This post is part of an ongoing series called 66 Fridays, which explores the wonders of old Route 66. Click on the preceding “66 Fridays” link to view all posts in the series, or visit the initial overview post here.
If you’ve ever done a coast-to-coast road trip, you’ll have crossed the Continental Divide somewhere. (Depending on your route, you might have crossed it more than once in the same day.) It’s easy to take for granted now, but back in the days of early overland travel, finding and crossing the divide between the Atlantic and Pacific watersheds was a big deal.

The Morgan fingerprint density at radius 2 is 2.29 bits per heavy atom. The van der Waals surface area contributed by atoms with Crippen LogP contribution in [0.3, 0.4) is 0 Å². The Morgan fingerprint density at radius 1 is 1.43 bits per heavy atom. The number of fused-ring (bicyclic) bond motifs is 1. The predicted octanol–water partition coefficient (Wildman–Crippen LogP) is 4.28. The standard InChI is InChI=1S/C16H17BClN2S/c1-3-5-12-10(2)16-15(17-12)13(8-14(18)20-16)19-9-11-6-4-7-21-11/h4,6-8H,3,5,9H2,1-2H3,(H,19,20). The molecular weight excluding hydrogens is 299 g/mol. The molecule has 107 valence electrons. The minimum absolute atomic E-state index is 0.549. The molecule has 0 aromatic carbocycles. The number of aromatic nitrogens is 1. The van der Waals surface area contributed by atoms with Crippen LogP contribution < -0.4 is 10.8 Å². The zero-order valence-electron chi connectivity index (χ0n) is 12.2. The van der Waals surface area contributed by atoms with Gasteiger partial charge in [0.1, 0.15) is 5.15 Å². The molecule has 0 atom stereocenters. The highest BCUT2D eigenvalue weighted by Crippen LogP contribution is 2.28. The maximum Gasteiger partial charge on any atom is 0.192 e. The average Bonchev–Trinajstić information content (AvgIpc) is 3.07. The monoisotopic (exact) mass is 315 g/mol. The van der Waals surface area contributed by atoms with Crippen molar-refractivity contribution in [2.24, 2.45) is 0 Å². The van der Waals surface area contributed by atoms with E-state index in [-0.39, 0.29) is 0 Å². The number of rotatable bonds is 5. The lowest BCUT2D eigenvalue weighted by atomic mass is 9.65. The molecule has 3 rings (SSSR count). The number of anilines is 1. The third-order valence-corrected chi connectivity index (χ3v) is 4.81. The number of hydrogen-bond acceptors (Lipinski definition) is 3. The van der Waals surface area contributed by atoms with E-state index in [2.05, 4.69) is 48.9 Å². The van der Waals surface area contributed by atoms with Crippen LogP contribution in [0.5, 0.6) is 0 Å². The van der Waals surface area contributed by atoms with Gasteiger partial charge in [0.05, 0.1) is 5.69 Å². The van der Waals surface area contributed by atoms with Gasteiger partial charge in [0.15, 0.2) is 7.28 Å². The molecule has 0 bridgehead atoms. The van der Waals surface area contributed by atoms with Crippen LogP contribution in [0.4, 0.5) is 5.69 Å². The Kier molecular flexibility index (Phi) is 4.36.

Luckily, the U.S. highway authorities still think it’s a big deal, and want to make sure you notice it. From Montana to New Mexico, the Great Divide is well-marked wherever a road crosses it. Whether it’s a gravel goat track, a county road, or a four-lane freeway, you’re sure to find some sort of commemorative sign or plaque. And nothing tops the marker on Route 66.
Heck, the Mother Road comes through with more than just a wayfinding marker: these folks have made a bona fide roadside attraction out of river drainage. And more power to them—this is Route 66, after all. I’d expect nothing less.